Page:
Hey there space fans!
I’ve been spending the past few weeks tending to our other obligations, but now we’re back in full swing!
Since we last spoke, I did a lot of work on overall usability. I re-wrote the camera rig from scratch for something much more smooth, responsive and more functionally appropriate given how we go about navigating and building the station. I also had a chance to solve a few performance issues here and there and solve a metric butt-ton of bugs.
I spent this past week revisiting our AI system. Now that we’ve had a chance to put it through its paces, there were some obvious weaknesses. Since few of our other systems currently depend on the AI, it’s as good a time as any to revamp that.
It took me pretty much the whole week to research appropriate solutions (and fill my whiteboard with the scribblings of a madman), as well as sanity check my findings with AI experts I know. I’m pretty confident I’ve got a solid, flexible solution that’ll hold up in a few key areas.
Specifically, I needed something that could deal with needs-based decision making (eating, sleeping, socializing), while also being able to react to environmental elements on the fly (talk to Bob as you walk past, respond to a reactor fire).
If there’s any interest, I’ll write a more comprehensive post explaining how the whole system comes together. It re-uses some parts I’ve spoken of before (name utilities), but also has a bunch new bells and whistles.
It’s been a while! Since last time we last caught up I’ve been very busy. Mostly in nailing down loose nails and tightening screws to get what we had to a more solid state.
Shaping up the state of the game allows us to better evaluate where we’re at and what is left to do. During most of game development you often break the game in many ways at any time in order to add more features or change things. This of course leads to a difficulty in assessing the current state so in order to do that you need to at some point put everything to a fully(ish) implemented state before adding more atop of what already exists.
Oh! I also got the opportunity to dig into some paperwork. Paperwork is a source for everlasting enjoyment, oh boy it’s fun!
Hey there! I’ve been working on trait re-balance. Basically, the traits that are in the system right now have been more-or-less placeholder.
First I worked out the optimal number of traits and the rulesets about their construction to have a perfectly balanced personality system. I then reduced the problem to a math/combinatorics problem where there is one correct solution out of about 16 million possible configurations.
If I can solve the math problem, I’ve balanced the system. I’ve been working on this for about two weeks — finding the correct configuration which satisfies all my balance rules is not just hard, it’s NP Hard (actually it’s NP complete but that joke didn’t work as well).
Welcome back to all!
After a short break (don’t worry, we’ve been busy chipping away at Astrobase even if you haven’t heard from us), we’re eager to take on the challenges that await us in 2016.
To kick things off, we’re sharing a short glimpse of some of the attention to detail that Daniel has been investing on the desktop.
We want you to be able to feel that you are part of the universe and part of that is establishing a sense of ownership over your desk. We’ve been playing around with the idea of having interactive items such as a bobblehead figure and a starglobe/snowglobe device.
They’re still Alpha assets, but even at this early stage they liven things up your space bureaucracy terminal!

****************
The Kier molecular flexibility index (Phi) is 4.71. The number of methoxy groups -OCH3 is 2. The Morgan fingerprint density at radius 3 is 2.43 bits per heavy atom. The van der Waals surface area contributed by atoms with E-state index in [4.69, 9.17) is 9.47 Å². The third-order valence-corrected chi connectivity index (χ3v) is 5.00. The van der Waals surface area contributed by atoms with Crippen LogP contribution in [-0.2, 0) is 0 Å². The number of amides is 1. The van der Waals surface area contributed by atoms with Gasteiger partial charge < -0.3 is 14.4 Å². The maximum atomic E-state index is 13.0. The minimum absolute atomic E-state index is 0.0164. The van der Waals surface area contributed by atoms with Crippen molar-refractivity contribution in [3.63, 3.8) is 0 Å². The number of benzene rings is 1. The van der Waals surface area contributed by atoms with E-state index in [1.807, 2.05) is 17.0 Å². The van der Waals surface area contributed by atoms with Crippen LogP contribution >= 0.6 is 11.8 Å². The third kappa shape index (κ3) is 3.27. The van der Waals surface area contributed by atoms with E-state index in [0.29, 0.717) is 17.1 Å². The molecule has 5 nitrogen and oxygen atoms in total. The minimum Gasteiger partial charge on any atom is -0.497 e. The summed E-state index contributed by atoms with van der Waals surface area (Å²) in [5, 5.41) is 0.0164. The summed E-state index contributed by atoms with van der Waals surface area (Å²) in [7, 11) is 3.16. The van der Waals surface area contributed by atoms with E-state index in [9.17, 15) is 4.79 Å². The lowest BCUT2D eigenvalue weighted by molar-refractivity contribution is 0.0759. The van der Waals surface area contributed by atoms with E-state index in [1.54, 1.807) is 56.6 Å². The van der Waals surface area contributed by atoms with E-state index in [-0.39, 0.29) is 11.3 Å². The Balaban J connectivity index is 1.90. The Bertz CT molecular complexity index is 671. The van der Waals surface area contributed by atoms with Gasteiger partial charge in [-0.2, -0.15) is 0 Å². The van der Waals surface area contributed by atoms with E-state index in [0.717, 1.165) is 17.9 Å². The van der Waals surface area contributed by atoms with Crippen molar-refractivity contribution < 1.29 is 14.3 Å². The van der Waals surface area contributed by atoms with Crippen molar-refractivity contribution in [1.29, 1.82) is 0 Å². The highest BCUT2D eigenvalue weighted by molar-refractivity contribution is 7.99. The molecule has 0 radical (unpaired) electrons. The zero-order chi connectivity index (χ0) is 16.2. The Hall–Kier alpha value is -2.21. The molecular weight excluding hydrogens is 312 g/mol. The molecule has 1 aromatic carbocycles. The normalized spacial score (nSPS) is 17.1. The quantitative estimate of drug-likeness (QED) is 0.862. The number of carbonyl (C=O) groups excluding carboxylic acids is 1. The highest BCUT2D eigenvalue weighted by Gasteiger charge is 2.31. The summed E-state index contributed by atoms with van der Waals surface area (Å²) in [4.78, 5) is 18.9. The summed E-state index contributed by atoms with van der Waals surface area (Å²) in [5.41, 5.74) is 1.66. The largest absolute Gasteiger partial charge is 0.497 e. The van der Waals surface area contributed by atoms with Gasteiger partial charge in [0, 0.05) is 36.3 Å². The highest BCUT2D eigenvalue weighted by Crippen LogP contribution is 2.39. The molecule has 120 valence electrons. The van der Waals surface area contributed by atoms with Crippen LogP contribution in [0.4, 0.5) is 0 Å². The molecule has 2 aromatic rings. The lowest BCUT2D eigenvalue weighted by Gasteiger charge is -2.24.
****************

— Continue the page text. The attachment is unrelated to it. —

See you next week!
Well everyone, the Earth has made its way around the Sun yet another time and we have reached the holiday seasons.
We’ve recently spoken to some of the great strides that we have taken so far , but it’s still worth taking a moment to highlight some of the major achievements that we have made in the past year. Astrobase Command has progressed through a number of evolutions that have allowed us to migrate away from prototype code and assets into a far more refined and cohesive whole. What were once disparate parts that functioned in their own sandboxes have been linked together to create a complete game loop. Our AI storyteller comes up with engaging character experiences that have on more than one occasion made us laugh out our even get a lump caught in our throats due to its poignancy. Sometimes it still puts out odd statements that make us scratch our heads, but Dave is gingerly tending to it and making it smarter daily. Daniel has forged a glorious and unique visual style that has allowed us to find our voice amidst a galaxy crowded by so many stellar sci-fi offerings. Even more amazingly, this one man space art ninja army has coaxed enough performance out of his assets that we can run Astrobase on our old computers.
Throughout, we’ve also had to take arms against the many perils that await any startup and indie game development team. We’ve had to fend off storms of paperwork, figure out the niceties and unpleasantnesses that it takes to run a business of our own, and find a way to keep food on the table and roofs over our heads.
Your eager support has served as a beacon and lit the darkest of nights for us to continue finding our way. You make it all worthwhile, so we wish to thank you all for everything you’ve done so far. We want to give a shout out to Ethan in particular. You’ve given us some superb support!
We also want you to know that there are great things awaiting Astrobase Command in 2016. As we’ve mentioned elsewhere, we can’t quite get into the specifics just yet, but we have a clear path for the way ahead to Early Access. We are generating solid momentum and several key pieces beside making the game itself are now falling into place. We can see the light at the end of the hyperspace tunnel!
So we want to wish you a Merry Christmas and Happy Holidays. Enjoy this time with your family and friends. We look forward to seeing you again in the New Year.
Greetings space gardeners!